Some links...

Here are some links to some stories I’ve read in the past week:

Apparently, someone actually decided to write a story about
Rape in Darfur. Femicide is alive and well all over the world. It’s nice to see actually making this article a headline (for a couple hours, anyway). Wouldn’t it be even better if a presidential candidate “took a position” on rape and sexual assault in the world? Talk about a great way to shore up the female vote...

Okay, now this one is messed up.
17 girls, all under the age of 16, ended up pregnant in Massachusettes because they made a pregnancy pact. What? Good lord...I saw this on the news this morning. Still can’t quite believe it. Sounds like this school has some issues to deal with in this regard.

If anyone is curious about
why I work in slave archaeology, here is an article that might help you get an idea. The final bit, where a Philadelphia woman makes a connection to a part of her city’s history that she didn’t know, and it caused her to “take a class”...that’s important. Go Archaeology!

Clearly, Mike Bauman has been
reading my blog, since his article this morning says the same thing: Cubs can make it without Soriano, but not Zambrano. As if to respond with an affirmative, the Cubs got swept for the first time this season, losing their third straight to the Rays. At least the Rays are a team worth losing to this year.

Get Fuzzy makes a fantastically subtle comment about immigration, ethnicity, and possibly even, agism. As a bonus, you get a pun and talking domestic pets:

Edwards is apparently on Obama’s short list. No complaints here.

Interesting discussion of Apple’s new MobileMe, and the transition from .mac, brought to you by Lonely Sandwich. Worth reading if only for the phrase “gramatically-questionable productivity tool Minesweeper”. Trust me, makes sense when you read it.


Yesterday, Apple introduced the G3 iPhone at the Worldwide Developer’s Conference in San Francisco. The new phone is lighter, faster, and cheaper. Much cheaper. It is now only $199 for the 8GB model, a couple hundred less then its predecessor. Unfortunately, the phone still requires you to be an AT&T subscriber, leaving us who work at MSU out of the loop...there is still not adequate coverage on campus to make an iPhone worthwhile.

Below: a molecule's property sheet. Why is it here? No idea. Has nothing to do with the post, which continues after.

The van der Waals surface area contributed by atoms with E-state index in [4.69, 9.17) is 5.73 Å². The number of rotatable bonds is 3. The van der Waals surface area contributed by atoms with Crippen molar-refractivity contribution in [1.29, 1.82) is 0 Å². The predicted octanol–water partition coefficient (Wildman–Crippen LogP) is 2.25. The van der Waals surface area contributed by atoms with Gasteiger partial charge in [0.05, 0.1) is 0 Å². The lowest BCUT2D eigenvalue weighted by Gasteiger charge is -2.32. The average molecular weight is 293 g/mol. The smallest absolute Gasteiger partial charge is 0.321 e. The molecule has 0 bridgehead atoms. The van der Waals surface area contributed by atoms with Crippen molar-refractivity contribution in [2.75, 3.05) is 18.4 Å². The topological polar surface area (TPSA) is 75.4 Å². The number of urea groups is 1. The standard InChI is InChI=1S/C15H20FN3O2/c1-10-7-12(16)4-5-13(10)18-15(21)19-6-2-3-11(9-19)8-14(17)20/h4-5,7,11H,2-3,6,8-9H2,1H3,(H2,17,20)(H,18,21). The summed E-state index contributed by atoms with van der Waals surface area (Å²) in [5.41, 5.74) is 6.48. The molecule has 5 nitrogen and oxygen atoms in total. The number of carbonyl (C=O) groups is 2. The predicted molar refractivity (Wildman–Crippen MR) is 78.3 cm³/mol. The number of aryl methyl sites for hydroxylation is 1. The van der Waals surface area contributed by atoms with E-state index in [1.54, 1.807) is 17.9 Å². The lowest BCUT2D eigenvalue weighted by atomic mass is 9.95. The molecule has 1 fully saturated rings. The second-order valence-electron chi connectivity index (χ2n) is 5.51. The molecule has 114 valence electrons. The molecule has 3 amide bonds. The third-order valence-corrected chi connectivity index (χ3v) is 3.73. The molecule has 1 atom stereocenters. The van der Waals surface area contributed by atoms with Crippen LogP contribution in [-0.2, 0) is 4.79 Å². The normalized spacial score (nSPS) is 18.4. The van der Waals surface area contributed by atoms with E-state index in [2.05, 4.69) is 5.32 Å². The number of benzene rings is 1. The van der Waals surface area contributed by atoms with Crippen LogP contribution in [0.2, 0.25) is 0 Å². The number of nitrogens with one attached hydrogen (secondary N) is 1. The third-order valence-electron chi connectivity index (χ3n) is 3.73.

That being said, there are still a variety of features that would make my life significantly easier. The addition of MobileMe, a replacement of .mac, Apple’s online file/mail/picture/webpage storage center, will allow for direct syncing with your mac, iPhone, and Windows machine. For those of us who need to use Windows at work, this is a very useful tool. Also, it means that your contacts will be automatically stored online the minute you put them into your phone, and then also stored on your computers. No real thought needed there.

Additionally, one of my favorite programs, called OmniFocus, just announced that they have developed a iPhone application. OmniFocus is a project organizing, to do list application that follows the GTD (Getting Things Done) Model of productivity management. The software has helped me greatly in getting my projects in order and keeping me on task (that’s not to say I’m great at it, but I’m getting better, and this program has helped). Now, the software will be available on the iPhone, which would allow my projects to be with me and viewable at all times. This negates the need for syncing to dos with iCal, which has been a pain. It even takes advantage of the G3 GPS capabilities, allowing you to look for a nearby grocery store to do the grocery shopping that is next on your to do list. See the description at the OmniFocus blog or at 43 Folders, a blog devoted to GTD.

So, fingers crossed that AT&T comes through soon. I am getting a gadget itch...

UPDATE: OmniFocus for the iPhone just won an Apple Design Award. I continue to salivate.